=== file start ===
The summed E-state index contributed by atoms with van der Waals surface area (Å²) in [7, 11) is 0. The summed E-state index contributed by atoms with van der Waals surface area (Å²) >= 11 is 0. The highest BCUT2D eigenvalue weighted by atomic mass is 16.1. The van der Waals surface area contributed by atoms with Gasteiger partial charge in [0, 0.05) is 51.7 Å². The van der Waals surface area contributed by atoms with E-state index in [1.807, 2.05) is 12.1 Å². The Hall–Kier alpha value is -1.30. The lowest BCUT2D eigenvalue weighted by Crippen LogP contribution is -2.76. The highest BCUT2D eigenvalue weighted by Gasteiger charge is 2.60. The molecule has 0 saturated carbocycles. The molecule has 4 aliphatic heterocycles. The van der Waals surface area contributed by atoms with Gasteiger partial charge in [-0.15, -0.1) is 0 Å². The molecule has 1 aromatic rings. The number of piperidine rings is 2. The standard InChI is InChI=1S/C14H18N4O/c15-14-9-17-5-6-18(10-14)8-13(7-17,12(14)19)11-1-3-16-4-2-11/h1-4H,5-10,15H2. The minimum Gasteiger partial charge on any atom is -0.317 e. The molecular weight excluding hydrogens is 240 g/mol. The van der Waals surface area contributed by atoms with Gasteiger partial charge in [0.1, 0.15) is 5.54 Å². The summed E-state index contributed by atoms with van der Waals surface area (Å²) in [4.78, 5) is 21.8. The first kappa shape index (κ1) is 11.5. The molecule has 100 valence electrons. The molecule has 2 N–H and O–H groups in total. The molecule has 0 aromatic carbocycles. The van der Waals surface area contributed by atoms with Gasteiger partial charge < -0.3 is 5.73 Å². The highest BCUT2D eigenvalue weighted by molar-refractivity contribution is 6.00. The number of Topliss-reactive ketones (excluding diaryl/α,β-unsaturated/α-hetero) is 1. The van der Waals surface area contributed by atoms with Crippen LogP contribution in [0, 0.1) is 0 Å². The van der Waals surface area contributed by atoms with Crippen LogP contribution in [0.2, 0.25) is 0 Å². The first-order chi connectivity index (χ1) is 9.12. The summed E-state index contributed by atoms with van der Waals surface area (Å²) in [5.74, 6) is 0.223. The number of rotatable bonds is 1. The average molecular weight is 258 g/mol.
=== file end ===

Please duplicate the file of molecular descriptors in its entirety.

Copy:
The summed E-state index contributed by atoms with van der Waals surface area (Å²) in [7, 11) is 0. The summed E-state index contributed by atoms with van der Waals surface area (Å²) >= 11 is 0. The highest BCUT2D eigenvalue weighted by atomic mass is 16.1. The van der Waals surface area contributed by atoms with Gasteiger partial charge in [0, 0.05) is 51.7 Å². The van der Waals surface area contributed by atoms with E-state index in [1.807, 2.05) is 12.1 Å². The Hall–Kier alpha value is -1.30. The lowest BCUT2D eigenvalue weighted by Crippen LogP contribution is -2.76. The highest BCUT2D eigenvalue weighted by Gasteiger charge is 2.60. The molecule has 0 saturated carbocycles. The molecule has 4 aliphatic heterocycles. The van der Waals surface area contributed by atoms with Gasteiger partial charge in [-0.15, -0.1) is 0 Å². The molecule has 1 aromatic rings. The number of piperidine rings is 2. The standard InChI is InChI=1S/C14H18N4O/c15-14-9-17-5-6-18(10-14)8-13(7-17,12(14)19)11-1-3-16-4-2-11/h1-4H,5-10,15H2. The minimum Gasteiger partial charge on any atom is -0.317 e. The molecular weight excluding hydrogens is 240 g/mol. The van der Waals surface area contributed by atoms with Gasteiger partial charge in [0.1, 0.15) is 5.54 Å². The summed E-state index contributed by atoms with van der Waals surface area (Å²) in [4.78, 5) is 21.8. The first kappa shape index (κ1) is 11.5. The molecule has 100 valence electrons. The molecule has 2 N–H and O–H groups in total. The molecule has 0 aromatic carbocycles. The van der Waals surface area contributed by atoms with Gasteiger partial charge < -0.3 is 5.73 Å². The highest BCUT2D eigenvalue weighted by molar-refractivity contribution is 6.00. The number of Topliss-reactive ketones (excluding diaryl/α,β-unsaturated/α-hetero) is 1. The van der Waals surface area contributed by atoms with Crippen LogP contribution in [0, 0.1) is 0 Å². The van der Waals surface area contributed by atoms with Crippen LogP contribution in [0.2, 0.25) is 0 Å². The first-order chi connectivity index (χ1) is 9.12. The summed E-state index contributed by atoms with van der Waals surface area (Å²) in [5.74, 6) is 0.223. The number of rotatable bonds is 1. The average molecular weight is 258 g/mol.